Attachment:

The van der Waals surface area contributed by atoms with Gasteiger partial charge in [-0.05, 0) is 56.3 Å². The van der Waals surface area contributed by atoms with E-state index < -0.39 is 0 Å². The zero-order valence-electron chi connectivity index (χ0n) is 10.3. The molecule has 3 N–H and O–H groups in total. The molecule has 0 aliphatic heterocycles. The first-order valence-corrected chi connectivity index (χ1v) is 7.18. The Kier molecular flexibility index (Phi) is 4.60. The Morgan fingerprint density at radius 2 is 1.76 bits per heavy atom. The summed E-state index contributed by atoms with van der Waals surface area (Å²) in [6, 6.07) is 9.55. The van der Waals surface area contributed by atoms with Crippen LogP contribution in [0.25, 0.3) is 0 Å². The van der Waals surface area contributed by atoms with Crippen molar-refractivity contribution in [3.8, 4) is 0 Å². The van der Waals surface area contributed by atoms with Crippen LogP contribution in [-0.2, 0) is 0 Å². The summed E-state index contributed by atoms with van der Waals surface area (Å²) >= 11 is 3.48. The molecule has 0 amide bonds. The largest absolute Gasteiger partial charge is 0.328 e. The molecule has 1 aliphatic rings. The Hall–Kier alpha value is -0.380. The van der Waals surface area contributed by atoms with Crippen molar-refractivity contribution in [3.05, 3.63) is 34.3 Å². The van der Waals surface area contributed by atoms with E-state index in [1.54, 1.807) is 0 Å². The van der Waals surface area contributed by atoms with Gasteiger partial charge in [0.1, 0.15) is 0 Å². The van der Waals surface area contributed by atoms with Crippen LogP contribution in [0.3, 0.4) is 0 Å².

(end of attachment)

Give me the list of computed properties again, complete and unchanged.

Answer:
The van der Waals surface area contributed by atoms with Gasteiger partial charge in [-0.05, 0) is 56.3 Å². The van der Waals surface area contributed by atoms with E-state index < -0.39 is 0 Å². The zero-order valence-electron chi connectivity index (χ0n) is 10.3. The molecule has 3 N–H and O–H groups in total. The molecule has 0 aliphatic heterocycles. The first-order valence-corrected chi connectivity index (χ1v) is 7.18. The Kier molecular flexibility index (Phi) is 4.60. The Morgan fingerprint density at radius 2 is 1.76 bits per heavy atom. The summed E-state index contributed by atoms with van der Waals surface area (Å²) in [6, 6.07) is 9.55. The van der Waals surface area contributed by atoms with Crippen LogP contribution in [0.25, 0.3) is 0 Å². The van der Waals surface area contributed by atoms with Crippen molar-refractivity contribution in [3.8, 4) is 0 Å². The van der Waals surface area contributed by atoms with Crippen LogP contribution in [-0.2, 0) is 0 Å². The summed E-state index contributed by atoms with van der Waals surface area (Å²) >= 11 is 3.48. The molecule has 0 amide bonds. The largest absolute Gasteiger partial charge is 0.328 e. The molecule has 1 aliphatic rings. The Hall–Kier alpha value is -0.380. The van der Waals surface area contributed by atoms with Crippen molar-refractivity contribution in [3.05, 3.63) is 34.3 Å². The van der Waals surface area contributed by atoms with E-state index in [1.54, 1.807) is 0 Å². The van der Waals surface area contributed by atoms with Gasteiger partial charge in [0.1, 0.15) is 0 Å². The van der Waals surface area contributed by atoms with Crippen LogP contribution in [0.3, 0.4) is 0 Å².